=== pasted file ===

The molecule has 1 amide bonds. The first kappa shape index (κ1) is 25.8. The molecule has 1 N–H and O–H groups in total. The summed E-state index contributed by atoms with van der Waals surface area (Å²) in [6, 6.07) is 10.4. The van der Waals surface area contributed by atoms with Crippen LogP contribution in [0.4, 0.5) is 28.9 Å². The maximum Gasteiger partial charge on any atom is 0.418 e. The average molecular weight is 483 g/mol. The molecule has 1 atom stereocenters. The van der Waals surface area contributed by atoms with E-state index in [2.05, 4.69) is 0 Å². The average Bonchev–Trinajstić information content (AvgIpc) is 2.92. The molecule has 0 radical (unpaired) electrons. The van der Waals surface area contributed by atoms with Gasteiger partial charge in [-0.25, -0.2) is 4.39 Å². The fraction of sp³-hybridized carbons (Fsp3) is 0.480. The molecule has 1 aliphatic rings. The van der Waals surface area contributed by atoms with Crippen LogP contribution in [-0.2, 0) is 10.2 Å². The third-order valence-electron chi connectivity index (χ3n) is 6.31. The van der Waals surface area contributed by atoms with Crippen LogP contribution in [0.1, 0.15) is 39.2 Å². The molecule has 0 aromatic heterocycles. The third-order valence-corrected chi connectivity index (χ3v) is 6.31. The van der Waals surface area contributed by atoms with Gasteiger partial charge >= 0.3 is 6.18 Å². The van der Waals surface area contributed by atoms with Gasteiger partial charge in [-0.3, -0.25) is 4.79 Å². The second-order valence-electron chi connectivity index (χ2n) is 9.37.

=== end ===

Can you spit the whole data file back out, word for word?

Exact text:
The molecule has 1 amide bonds. The first kappa shape index (κ1) is 25.8. The molecule has 1 N–H and O–H groups in total. The summed E-state index contributed by atoms with van der Waals surface area (Å²) in [6, 6.07) is 10.4. The van der Waals surface area contributed by atoms with Crippen LogP contribution in [0.4, 0.5) is 28.9 Å². The maximum Gasteiger partial charge on any atom is 0.418 e. The average molecular weight is 483 g/mol. The molecule has 1 atom stereocenters. The van der Waals surface area contributed by atoms with E-state index in [2.05, 4.69) is 0 Å². The average Bonchev–Trinajstić information content (AvgIpc) is 2.92. The molecule has 0 radical (unpaired) electrons. The van der Waals surface area contributed by atoms with Gasteiger partial charge in [-0.25, -0.2) is 4.39 Å². The fraction of sp³-hybridized carbons (Fsp3) is 0.480. The molecule has 1 aliphatic rings. The van der Waals surface area contributed by atoms with Crippen LogP contribution in [-0.2, 0) is 10.2 Å². The third-order valence-electron chi connectivity index (χ3n) is 6.31. The van der Waals surface area contributed by atoms with Crippen LogP contribution in [0.1, 0.15) is 39.2 Å². The molecule has 0 aromatic heterocycles. The third-order valence-corrected chi connectivity index (χ3v) is 6.31. The van der Waals surface area contributed by atoms with Gasteiger partial charge >= 0.3 is 6.18 Å². The van der Waals surface area contributed by atoms with Gasteiger partial charge in [-0.3, -0.25) is 4.79 Å². The second-order valence-electron chi connectivity index (χ2n) is 9.37.